Masked And Armed Private Security Firms Roam Puerto Rico
While Puerto Ricans struggle with a lack of hospitals, electrical power, food and water, there are masked and armed private security firms roaming the towns of the battered island.
The Center for Investigative Journalism (CPI) notes that these armed men do not wear identifying badges and refuse to state who they actually work for, but they do wear military uniforms.
The CPI asked the armed men why they covered their faces, got these response:
Because if I go with my daughter to eat at Burger King tomorrow and somebody identifies me, they could kill me.
Because we want to.
Hector Pesquera, secretary of the Puerto Rico Department of Public Safety, told the CPI that the armed masked men “could be military.”
Rosa Emilia Rodríguez, head of the Federal Prosecutor’s Office in Puerto Rico, explained to CPI how the armed men can carry machine guns and other weapons in public:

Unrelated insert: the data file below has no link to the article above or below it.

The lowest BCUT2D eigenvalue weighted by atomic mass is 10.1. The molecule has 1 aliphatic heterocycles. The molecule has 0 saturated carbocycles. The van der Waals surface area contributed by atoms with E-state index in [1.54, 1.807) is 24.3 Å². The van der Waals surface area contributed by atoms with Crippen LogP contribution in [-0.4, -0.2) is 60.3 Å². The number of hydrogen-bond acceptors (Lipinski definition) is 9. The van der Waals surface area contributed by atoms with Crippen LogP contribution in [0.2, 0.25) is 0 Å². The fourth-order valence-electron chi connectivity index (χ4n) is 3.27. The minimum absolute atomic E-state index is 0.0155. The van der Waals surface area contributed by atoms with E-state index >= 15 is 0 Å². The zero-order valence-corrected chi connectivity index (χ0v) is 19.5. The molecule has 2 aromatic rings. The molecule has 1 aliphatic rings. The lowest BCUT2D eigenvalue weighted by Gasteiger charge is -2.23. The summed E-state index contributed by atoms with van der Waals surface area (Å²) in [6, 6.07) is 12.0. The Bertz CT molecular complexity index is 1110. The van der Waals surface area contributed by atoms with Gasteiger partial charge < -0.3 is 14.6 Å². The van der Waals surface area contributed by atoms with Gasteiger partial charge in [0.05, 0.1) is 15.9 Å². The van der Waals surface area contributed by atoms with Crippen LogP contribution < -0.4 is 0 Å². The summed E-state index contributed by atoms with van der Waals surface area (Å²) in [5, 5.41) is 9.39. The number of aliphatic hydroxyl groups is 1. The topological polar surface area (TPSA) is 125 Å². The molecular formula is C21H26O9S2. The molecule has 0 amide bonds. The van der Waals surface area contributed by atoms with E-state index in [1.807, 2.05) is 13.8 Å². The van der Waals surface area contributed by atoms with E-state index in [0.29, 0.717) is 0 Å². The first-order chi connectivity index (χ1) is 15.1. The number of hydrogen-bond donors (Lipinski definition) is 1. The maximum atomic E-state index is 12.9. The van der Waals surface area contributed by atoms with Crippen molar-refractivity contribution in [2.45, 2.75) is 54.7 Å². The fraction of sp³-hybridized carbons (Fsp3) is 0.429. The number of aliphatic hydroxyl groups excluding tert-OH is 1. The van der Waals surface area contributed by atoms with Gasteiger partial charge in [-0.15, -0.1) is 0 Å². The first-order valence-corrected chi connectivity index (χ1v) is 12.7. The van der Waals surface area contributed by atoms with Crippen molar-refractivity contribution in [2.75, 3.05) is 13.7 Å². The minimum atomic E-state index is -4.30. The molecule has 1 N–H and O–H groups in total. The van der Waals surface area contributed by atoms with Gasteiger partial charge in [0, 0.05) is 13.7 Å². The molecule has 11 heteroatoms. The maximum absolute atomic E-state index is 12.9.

We go by federal law violations and they include long weapons, carrying an automatic rifle and so on, if they do not have the proper license.
It depends [on] whether they are military. That is, it is very restricted. I’m surprised that this is happening. I don’t know if they are off-duty police officers, I don’t know, I would have to see the circumstances. A police officer can work in a private security company in their spare time.
I don’t know, it has roused my interest, so I’ll check it out. But I’m surprised that they only have access to long weapons.
The Puerto Rico Weapons Act states “you can not…own, use, transfer or import a Semi-Automatic Assault Weapon,” but this rule does not include “people whose license contains the category of target shooting, hunting or who possess an armory license, or for those assault weapons legally existing in the United States.”
Additionally, the law doesn’t govern people “with a gunsmith license, or law enforcement agents who use arms in the call of duty, or the government of Puerto Rico or the United States, or for the use of by armed forces of the Government of the United States or Puerto Rico.”
The security firm Academi, which used to be the notorious private security company Blackwater, said they have offers from the local and federal government, and the Red Cross, to come to Puerto Rico.
Paul Donahue, Chief Operating Officer of Constellis, Academi’s parent company, told CPI, “We’re ready to go.”